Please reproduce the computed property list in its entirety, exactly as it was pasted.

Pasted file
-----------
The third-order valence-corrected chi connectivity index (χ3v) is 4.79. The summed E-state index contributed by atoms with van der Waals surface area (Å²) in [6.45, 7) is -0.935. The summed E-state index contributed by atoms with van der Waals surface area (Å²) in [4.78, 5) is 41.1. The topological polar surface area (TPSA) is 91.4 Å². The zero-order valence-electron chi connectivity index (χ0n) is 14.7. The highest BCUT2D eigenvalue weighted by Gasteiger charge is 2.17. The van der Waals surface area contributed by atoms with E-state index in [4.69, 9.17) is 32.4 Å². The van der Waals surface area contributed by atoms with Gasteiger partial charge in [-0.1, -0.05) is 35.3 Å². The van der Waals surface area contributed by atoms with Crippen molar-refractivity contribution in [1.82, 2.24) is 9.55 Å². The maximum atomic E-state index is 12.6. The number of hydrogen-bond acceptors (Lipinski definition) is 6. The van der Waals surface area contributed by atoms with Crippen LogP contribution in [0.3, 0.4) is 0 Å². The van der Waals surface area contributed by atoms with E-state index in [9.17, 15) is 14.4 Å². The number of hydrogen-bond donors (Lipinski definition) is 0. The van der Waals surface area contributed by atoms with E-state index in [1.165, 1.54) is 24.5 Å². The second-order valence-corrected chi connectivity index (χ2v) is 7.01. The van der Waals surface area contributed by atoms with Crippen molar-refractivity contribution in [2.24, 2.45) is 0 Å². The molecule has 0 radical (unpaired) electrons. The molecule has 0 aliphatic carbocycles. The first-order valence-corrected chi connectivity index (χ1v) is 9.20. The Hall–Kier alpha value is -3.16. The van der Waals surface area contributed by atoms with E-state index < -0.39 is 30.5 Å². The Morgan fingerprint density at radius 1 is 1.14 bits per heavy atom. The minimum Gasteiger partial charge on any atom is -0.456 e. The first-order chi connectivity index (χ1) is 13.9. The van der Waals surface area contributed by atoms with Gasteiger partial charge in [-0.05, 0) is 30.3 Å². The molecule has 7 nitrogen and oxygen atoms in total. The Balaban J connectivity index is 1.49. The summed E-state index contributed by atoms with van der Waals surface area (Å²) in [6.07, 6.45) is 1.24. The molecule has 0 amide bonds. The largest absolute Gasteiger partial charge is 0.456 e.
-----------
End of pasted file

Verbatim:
The third-order valence-corrected chi connectivity index (χ3v) is 4.79. The summed E-state index contributed by atoms with van der Waals surface area (Å²) in [6.45, 7) is -0.935. The summed E-state index contributed by atoms with van der Waals surface area (Å²) in [4.78, 5) is 41.1. The topological polar surface area (TPSA) is 91.4 Å². The zero-order valence-electron chi connectivity index (χ0n) is 14.7. The highest BCUT2D eigenvalue weighted by Gasteiger charge is 2.17. The van der Waals surface area contributed by atoms with E-state index in [4.69, 9.17) is 32.4 Å². The van der Waals surface area contributed by atoms with Gasteiger partial charge in [-0.1, -0.05) is 35.3 Å². The van der Waals surface area contributed by atoms with Crippen molar-refractivity contribution in [1.82, 2.24) is 9.55 Å². The maximum atomic E-state index is 12.6. The number of hydrogen-bond acceptors (Lipinski definition) is 6. The van der Waals surface area contributed by atoms with Crippen LogP contribution in [0.3, 0.4) is 0 Å². The van der Waals surface area contributed by atoms with E-state index in [9.17, 15) is 14.4 Å². The number of hydrogen-bond donors (Lipinski definition) is 0. The van der Waals surface area contributed by atoms with E-state index in [1.165, 1.54) is 24.5 Å². The second-order valence-corrected chi connectivity index (χ2v) is 7.01. The van der Waals surface area contributed by atoms with Crippen molar-refractivity contribution in [2.24, 2.45) is 0 Å². The molecule has 0 radical (unpaired) electrons. The molecule has 0 aliphatic carbocycles. The first-order valence-corrected chi connectivity index (χ1v) is 9.20. The Hall–Kier alpha value is -3.16. The van der Waals surface area contributed by atoms with E-state index < -0.39 is 30.5 Å². The Morgan fingerprint density at radius 1 is 1.14 bits per heavy atom. The minimum Gasteiger partial charge on any atom is -0.456 e. The first-order chi connectivity index (χ1) is 13.9. The van der Waals surface area contributed by atoms with Gasteiger partial charge in [-0.05, 0) is 30.3 Å². The molecule has 7 nitrogen and oxygen atoms in total. The Balaban J connectivity index is 1.49. The summed E-state index contributed by atoms with van der Waals surface area (Å²) in [6.07, 6.45) is 1.24. The molecule has 0 amide bonds. The largest absolute Gasteiger partial charge is 0.456 e.